μονογενής, monogenēs: only (one of its kind), unique; lit. only one made/born.
The differences that we see in verse 14 of the different translations derive from the inability of language to adequately describe the unique position that Jesus Christ holds in being both fully human and fully divine. While other authors use the term (μονογενής, monogenēs) to describe the relationship between a human parent and child, John uses it exclusively to describe the relationship between Christ and his Father. I’m not a fan of the choices of the NASB and the NKJV in using the word “begotten”, since that is the past tense of the word begat and I don’t know anyone who uses that in today’s world and as such has no place in a modern translation. Aside from that, I think the translators do an excellent job in trying to convey who Jesus Christ really is.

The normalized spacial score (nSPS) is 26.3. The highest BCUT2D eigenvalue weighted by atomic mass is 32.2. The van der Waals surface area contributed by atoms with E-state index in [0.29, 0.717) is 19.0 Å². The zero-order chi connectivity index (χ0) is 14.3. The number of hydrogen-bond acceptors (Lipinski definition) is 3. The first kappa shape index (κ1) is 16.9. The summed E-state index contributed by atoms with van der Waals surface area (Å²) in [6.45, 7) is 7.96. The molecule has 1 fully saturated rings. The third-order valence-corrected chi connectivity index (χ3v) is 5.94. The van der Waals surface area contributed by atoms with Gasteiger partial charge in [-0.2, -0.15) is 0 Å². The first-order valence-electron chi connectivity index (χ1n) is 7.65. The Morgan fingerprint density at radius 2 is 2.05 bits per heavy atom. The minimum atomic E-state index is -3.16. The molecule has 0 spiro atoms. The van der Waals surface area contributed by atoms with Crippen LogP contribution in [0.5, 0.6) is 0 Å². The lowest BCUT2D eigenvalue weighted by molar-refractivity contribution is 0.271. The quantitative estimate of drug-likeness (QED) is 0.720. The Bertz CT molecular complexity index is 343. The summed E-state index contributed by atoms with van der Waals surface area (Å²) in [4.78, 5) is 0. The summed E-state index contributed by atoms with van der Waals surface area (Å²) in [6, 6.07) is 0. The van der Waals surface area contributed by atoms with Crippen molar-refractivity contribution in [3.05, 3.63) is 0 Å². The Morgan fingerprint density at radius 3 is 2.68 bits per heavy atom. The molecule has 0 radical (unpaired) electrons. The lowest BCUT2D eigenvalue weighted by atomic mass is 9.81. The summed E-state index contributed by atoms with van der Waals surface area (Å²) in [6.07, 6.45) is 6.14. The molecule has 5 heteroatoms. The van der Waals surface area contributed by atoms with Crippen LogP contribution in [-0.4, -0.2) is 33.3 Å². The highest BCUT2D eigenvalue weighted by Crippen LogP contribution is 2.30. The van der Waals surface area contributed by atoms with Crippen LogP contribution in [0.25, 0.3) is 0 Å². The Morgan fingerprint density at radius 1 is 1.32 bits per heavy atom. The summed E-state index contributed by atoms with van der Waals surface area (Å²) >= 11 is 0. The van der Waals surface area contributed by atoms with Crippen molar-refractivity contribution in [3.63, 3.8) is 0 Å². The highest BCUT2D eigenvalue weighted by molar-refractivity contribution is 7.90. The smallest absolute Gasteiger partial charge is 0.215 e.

This difficulty is compounded in verse 18 when the ambiguity of the Greek grammar provides for some even more interesting choices by the translators.
Please remember that while we believe that the original autographs (words penned by the authors) are correct and inerrant, translations are not and as such, they try to determine the original intent of the author as best they can. In this, we have a tremendous opportunity with a wide variety of translations and even the ability to learn the languages ourselves. Please be wary of anyone who uses the phrase “a better translation would be” – unless they have a least a Ph.D. in the language (especially if it’s me).